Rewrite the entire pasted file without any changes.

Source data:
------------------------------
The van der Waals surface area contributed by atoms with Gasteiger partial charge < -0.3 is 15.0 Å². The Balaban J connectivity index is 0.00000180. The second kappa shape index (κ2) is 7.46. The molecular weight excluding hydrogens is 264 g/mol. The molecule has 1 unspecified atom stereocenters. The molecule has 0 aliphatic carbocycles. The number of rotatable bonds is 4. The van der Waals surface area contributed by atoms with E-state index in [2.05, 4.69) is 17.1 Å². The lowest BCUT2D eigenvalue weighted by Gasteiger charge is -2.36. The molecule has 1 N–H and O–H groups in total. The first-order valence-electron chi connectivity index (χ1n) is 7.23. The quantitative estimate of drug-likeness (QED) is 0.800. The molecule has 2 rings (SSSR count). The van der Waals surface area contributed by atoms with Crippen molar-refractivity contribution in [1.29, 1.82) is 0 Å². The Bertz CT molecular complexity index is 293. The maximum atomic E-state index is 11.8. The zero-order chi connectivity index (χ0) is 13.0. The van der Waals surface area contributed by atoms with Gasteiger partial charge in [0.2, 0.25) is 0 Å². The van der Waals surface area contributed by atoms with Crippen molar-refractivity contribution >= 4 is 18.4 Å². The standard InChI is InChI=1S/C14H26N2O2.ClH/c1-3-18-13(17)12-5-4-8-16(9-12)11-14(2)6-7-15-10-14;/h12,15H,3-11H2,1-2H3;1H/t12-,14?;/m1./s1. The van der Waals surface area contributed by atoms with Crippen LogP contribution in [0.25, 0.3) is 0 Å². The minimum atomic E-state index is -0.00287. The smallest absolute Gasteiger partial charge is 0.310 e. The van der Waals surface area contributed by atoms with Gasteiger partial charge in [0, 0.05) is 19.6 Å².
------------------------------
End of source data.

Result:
The van der Waals surface area contributed by atoms with Gasteiger partial charge < -0.3 is 15.0 Å². The Balaban J connectivity index is 0.00000180. The second kappa shape index (κ2) is 7.46. The molecular weight excluding hydrogens is 264 g/mol. The molecule has 1 unspecified atom stereocenters. The molecule has 0 aliphatic carbocycles. The number of rotatable bonds is 4. The van der Waals surface area contributed by atoms with E-state index in [2.05, 4.69) is 17.1 Å². The lowest BCUT2D eigenvalue weighted by Gasteiger charge is -2.36. The molecule has 1 N–H and O–H groups in total. The first-order valence-electron chi connectivity index (χ1n) is 7.23. The quantitative estimate of drug-likeness (QED) is 0.800. The molecule has 2 rings (SSSR count). The van der Waals surface area contributed by atoms with Crippen molar-refractivity contribution in [1.29, 1.82) is 0 Å². The Bertz CT molecular complexity index is 293. The maximum atomic E-state index is 11.8. The zero-order chi connectivity index (χ0) is 13.0. The van der Waals surface area contributed by atoms with Gasteiger partial charge in [0.2, 0.25) is 0 Å². The van der Waals surface area contributed by atoms with Crippen molar-refractivity contribution >= 4 is 18.4 Å². The standard InChI is InChI=1S/C14H26N2O2.ClH/c1-3-18-13(17)12-5-4-8-16(9-12)11-14(2)6-7-15-10-14;/h12,15H,3-11H2,1-2H3;1H/t12-,14?;/m1./s1. The van der Waals surface area contributed by atoms with Crippen LogP contribution in [0.25, 0.3) is 0 Å². The minimum atomic E-state index is -0.00287. The smallest absolute Gasteiger partial charge is 0.310 e. The van der Waals surface area contributed by atoms with Gasteiger partial charge in [0, 0.05) is 19.6 Å².